Co-founder and CEO of Cruise Kyle Vogt resigned. In his announcement at X, the 38-year-old CEO said the past ten years have been great for him and boasted that the startup from his garage has grown into a service that provides more than 250,000 driverless rides in multiple cities. As for what Vogt does next, he plans to first take a break to help him open to new ideas.
Meanwhile, General Motors has promoted, according to TechCrunch Mo Elshenawyho, executive vice president of engineering at Cruise, to president and CTO of its robotic taxi subsidiary. For the vacant post of general manager no replacement has been named.
Vogt’s resignation comes after General Motors last week installed executive vice president of legal affairs and policy (and already Cruise board member) Craig Glidden, who became the administrative director of a company producing autonomous vehicles. They are now subject to the Gliddens Cruise’s legal, communications and finance teams.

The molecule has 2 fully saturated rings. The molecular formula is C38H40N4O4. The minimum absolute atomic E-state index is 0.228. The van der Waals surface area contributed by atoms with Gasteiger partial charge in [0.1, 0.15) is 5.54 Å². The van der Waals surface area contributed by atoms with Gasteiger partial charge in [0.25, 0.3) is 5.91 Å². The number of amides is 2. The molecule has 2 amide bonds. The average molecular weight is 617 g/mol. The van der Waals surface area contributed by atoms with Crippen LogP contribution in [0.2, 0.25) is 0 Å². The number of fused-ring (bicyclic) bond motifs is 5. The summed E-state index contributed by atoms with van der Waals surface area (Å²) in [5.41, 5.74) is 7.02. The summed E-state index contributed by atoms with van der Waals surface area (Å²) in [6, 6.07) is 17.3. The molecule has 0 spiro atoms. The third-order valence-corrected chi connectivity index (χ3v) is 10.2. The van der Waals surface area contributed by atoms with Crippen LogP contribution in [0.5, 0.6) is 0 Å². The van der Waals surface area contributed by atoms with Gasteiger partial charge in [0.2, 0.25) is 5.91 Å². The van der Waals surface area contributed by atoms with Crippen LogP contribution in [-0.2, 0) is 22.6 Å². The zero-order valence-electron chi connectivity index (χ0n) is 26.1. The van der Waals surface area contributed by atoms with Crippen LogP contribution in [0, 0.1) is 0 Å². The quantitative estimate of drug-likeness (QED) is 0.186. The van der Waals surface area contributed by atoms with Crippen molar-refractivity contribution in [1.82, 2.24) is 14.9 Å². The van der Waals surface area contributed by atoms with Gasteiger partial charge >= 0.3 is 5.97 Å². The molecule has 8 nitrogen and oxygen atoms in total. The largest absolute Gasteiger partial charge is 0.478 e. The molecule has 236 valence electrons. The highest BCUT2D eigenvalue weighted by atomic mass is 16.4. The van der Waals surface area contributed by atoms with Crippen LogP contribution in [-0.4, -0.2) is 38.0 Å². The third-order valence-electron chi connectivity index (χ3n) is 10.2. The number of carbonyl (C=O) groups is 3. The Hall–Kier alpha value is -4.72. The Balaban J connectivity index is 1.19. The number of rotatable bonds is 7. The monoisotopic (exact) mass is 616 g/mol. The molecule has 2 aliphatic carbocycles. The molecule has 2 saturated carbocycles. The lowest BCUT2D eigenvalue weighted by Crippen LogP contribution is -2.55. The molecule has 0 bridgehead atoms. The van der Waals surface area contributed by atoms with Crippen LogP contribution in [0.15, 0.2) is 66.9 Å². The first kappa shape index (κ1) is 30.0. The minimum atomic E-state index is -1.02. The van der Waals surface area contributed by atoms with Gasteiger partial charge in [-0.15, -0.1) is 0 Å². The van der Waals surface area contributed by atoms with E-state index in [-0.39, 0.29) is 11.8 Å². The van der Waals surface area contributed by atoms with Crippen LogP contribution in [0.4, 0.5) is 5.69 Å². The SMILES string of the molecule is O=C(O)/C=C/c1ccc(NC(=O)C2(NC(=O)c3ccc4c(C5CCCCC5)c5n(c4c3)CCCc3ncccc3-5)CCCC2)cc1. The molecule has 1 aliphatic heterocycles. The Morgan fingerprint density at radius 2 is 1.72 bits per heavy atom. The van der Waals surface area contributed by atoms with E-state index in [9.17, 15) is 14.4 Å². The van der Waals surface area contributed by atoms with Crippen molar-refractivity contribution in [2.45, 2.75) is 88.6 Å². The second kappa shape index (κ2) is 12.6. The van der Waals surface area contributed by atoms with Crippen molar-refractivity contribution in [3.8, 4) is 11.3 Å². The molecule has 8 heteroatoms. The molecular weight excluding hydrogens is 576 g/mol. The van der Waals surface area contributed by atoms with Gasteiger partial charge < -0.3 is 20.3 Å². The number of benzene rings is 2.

General Motors has yet to name a permanent safety director, although it is continuing an expanded safety investigation into the infamous accident with the help of an independent engineering consulting firm. In an October 2 crash, a human driver hit a pedestrian who was in the path of the Cruise robot taxi, which ended up running over her and dragging her 20 meters. Cruise’s autonomous and manual vehicles remain suspended, affecting its fleet of 950 robot taxis.